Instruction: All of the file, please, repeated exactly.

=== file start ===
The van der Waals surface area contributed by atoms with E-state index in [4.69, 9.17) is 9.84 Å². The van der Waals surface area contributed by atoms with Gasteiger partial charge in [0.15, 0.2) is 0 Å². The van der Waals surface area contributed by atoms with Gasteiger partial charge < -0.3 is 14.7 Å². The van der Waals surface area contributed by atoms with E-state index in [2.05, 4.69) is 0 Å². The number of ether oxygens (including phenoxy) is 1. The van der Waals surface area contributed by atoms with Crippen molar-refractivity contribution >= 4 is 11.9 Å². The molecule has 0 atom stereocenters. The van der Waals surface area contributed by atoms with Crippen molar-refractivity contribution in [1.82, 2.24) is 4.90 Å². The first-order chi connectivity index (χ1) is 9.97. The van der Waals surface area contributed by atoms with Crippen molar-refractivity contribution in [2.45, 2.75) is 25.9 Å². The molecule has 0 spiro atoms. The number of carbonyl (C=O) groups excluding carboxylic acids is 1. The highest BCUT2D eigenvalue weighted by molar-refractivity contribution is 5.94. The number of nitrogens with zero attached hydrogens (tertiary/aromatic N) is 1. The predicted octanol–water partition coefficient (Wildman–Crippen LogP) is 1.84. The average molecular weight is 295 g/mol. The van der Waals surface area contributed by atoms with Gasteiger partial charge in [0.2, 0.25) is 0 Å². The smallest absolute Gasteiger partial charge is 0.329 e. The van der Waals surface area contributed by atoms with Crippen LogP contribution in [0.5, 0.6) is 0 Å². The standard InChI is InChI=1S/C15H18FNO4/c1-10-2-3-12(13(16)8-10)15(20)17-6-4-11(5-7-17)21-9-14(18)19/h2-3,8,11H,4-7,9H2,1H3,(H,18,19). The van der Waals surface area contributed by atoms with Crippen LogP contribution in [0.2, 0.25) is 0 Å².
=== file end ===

The van der Waals surface area contributed by atoms with E-state index in [4.69, 9.17) is 9.84 Å². The van der Waals surface area contributed by atoms with Gasteiger partial charge in [0.15, 0.2) is 0 Å². The van der Waals surface area contributed by atoms with Gasteiger partial charge < -0.3 is 14.7 Å². The van der Waals surface area contributed by atoms with E-state index in [2.05, 4.69) is 0 Å². The number of ether oxygens (including phenoxy) is 1. The van der Waals surface area contributed by atoms with Crippen molar-refractivity contribution >= 4 is 11.9 Å². The molecule has 0 atom stereocenters. The van der Waals surface area contributed by atoms with Crippen molar-refractivity contribution in [1.82, 2.24) is 4.90 Å². The first-order chi connectivity index (χ1) is 9.97. The van der Waals surface area contributed by atoms with Crippen molar-refractivity contribution in [2.45, 2.75) is 25.9 Å². The molecule has 0 spiro atoms. The number of carbonyl (C=O) groups excluding carboxylic acids is 1. The highest BCUT2D eigenvalue weighted by molar-refractivity contribution is 5.94. The number of nitrogens with zero attached hydrogens (tertiary/aromatic N) is 1. The predicted octanol–water partition coefficient (Wildman–Crippen LogP) is 1.84. The average molecular weight is 295 g/mol. The van der Waals surface area contributed by atoms with Gasteiger partial charge in [0.2, 0.25) is 0 Å². The smallest absolute Gasteiger partial charge is 0.329 e. The van der Waals surface area contributed by atoms with Crippen LogP contribution in [0.5, 0.6) is 0 Å². The standard InChI is InChI=1S/C15H18FNO4/c1-10-2-3-12(13(16)8-10)15(20)17-6-4-11(5-7-17)21-9-14(18)19/h2-3,8,11H,4-7,9H2,1H3,(H,18,19). The van der Waals surface area contributed by atoms with Crippen LogP contribution in [0.2, 0.25) is 0 Å².